How “Chiplets” May Help the Future of Semiconductor Technology

07-10-2020 |   |  By Robin Mitchell

Recently, Intel has secured a contract with the US military to produce chips utilising chiplet technology. What are chiplets, why are they becoming popular, and why has Intel been chosen to supply the US military?

What are chiplets?

In the semiconductor industry, chiplets are single silicon dies that are designed to be combined with other dies. These dies can be put together in different arrangements including vertical stacking, and then these are mounted onto a single substrate layer, which is then packaged. Interconnections between individual chiplets can be achieved in several ways, including bond wires and direct bonding using metallic via.

A semiconductor device using chiplets generally splits up its design into major sub-circuits including analogue front end, processor, memory, and GPU. While chiplets are increasing in popularity, they are still a niche market when compared to standard monolithic designs which use a single piece of semiconductor. 

Why are chiplets becoming popular?

The increase in popularity of chiplets stems from the issues faced by semiconductor manufactures as a result of increasingly smaller transistors. Semiconductors of the past used transistor sizes that were in the micrometre scale, and at this scale, dust would generally not cause an issue in operation; this is why semiconductor foundries of the past did not require stringent clean rooms. Those same semiconductors were also more resilient to point defects, and thus dies from the past were easier to mass-produce. 

However, the current scale of transistors, now at the sub 10nm scale, means that semiconductor foundries need to be incredibly clean with as little dust in the air as possible (as little as ten dust particles per cubic meter of air). This is because a dust particle landing on a 10nm transistor will not only damage that transistor, but it will affect the many thousands of transistors nearby as a result of the size of the dust particle (remember, dust particles are several orders of magnitude greater than 10nm transistors). The secondary issue that small transistors face is that individual point defects in a semiconductor can result in faulty transistors. Thus, a chip that has incredibly small transistors, of which require little to no point defects in the crystal structure, resulting in a high probability that the chip will fail.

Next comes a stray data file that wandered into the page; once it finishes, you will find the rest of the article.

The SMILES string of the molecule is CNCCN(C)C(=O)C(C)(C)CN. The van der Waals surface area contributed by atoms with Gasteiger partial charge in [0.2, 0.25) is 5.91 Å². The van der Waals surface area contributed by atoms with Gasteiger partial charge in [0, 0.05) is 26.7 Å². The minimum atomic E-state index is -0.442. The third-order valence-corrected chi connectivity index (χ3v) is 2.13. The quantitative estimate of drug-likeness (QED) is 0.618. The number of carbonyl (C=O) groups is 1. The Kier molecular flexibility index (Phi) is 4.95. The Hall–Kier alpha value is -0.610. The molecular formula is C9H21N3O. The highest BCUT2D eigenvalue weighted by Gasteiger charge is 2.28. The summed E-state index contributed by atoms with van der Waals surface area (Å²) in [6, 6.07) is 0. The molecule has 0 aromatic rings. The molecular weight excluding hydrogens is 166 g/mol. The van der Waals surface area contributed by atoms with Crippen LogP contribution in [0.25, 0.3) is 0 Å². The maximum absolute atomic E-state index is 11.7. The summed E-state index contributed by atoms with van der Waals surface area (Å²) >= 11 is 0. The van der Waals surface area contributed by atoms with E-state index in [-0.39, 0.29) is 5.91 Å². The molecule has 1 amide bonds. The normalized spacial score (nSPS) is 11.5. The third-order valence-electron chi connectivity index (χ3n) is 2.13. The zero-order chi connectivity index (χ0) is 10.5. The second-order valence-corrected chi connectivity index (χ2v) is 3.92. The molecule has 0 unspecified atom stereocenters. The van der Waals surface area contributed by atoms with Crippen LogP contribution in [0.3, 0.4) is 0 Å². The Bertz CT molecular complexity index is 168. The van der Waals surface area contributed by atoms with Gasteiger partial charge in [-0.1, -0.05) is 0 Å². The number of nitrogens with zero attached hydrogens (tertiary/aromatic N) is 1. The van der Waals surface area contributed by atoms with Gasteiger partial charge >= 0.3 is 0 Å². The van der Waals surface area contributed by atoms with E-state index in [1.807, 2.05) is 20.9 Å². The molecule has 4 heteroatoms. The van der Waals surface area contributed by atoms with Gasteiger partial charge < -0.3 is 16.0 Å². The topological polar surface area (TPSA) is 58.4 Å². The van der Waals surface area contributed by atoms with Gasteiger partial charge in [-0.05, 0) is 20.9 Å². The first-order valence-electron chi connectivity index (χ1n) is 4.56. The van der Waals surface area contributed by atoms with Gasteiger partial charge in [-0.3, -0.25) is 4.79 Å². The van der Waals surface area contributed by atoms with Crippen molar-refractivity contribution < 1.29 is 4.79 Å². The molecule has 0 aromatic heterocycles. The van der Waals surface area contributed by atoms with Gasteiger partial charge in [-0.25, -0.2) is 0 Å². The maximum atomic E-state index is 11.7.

Increasing the yield of dies with small transistor sizes can be achieved by reducing the overall size of the die; however, this results in fewer transistors fitting onto a single die. If the physical size of each die is increased, it will allow for more transistors, and therefore more powerful circuity, but the result is an increase in the cost of each die as more are discarded through failure.

One solution is to use chiplets, and this is a solution that has started to become more popular. Chiplets, which are smaller functional dies, can utilise modern sub 10nm transistor features which allow for powerful complex functions. Still, the end device integrates multiple chiplets into a single package with the net result being a powerful device with a high transistor count that reduces the number of failed dies. This, in turn, reduces the final cost of the die and maximises yield. 

Why has the US military chosen Intel as its chip supplier?

Recently, Intel has won a second-phase contract with the US military to help provide next-generation military tech through advanced semiconductors. The project will utilise Intel’s factories in Oregon and Arizona and will take advantage of Intel’s chiplet technology. The use of chiplet technology not only allows for a more economical solution when using sub 10nm node technology, but it also allows for dies designed by other manufacturers to be integrated into a single custom package, thereby allowing for highly specific applications to make the most of semiconductor devices.

intel-headquaters chiplets

While Intel has not released the dollar figure for the program, the reasoning for Intel being chosen by the US military is well established. Currently, almost 75% of the worlds semiconductor devices are manufactured in Asia. With recent tensions between China and the US, there is an interest to move manufacture back to the US. This is also incredibly important in the military who want to ensure that their products are produced locally with a trusted supply chain. While many American companies can make semiconductors, Intel is only one of three that are capable of fabricating high-end chiplet based designs, with the other two being TSMC and Samsung; both of which are located in Asia.

Overall, Intel is an American company whose manufacturing facilities are located locally, and their ability to produce high-end processors with industry-leading packaging technology allows them to produce some of the worlds most advanced semiconductors.

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By Robin Mitchell

Robin Mitchell is an electronic engineer who has been involved in electronics since the age of 13. After completing a BEng at the University of Warwick, Robin moved into the field of online content creation developing articles, news pieces, and projects aimed at professionals and makers alike. Currently, Robin runs a small electronics business, MitchElectronics, which produces educational kits and resources.

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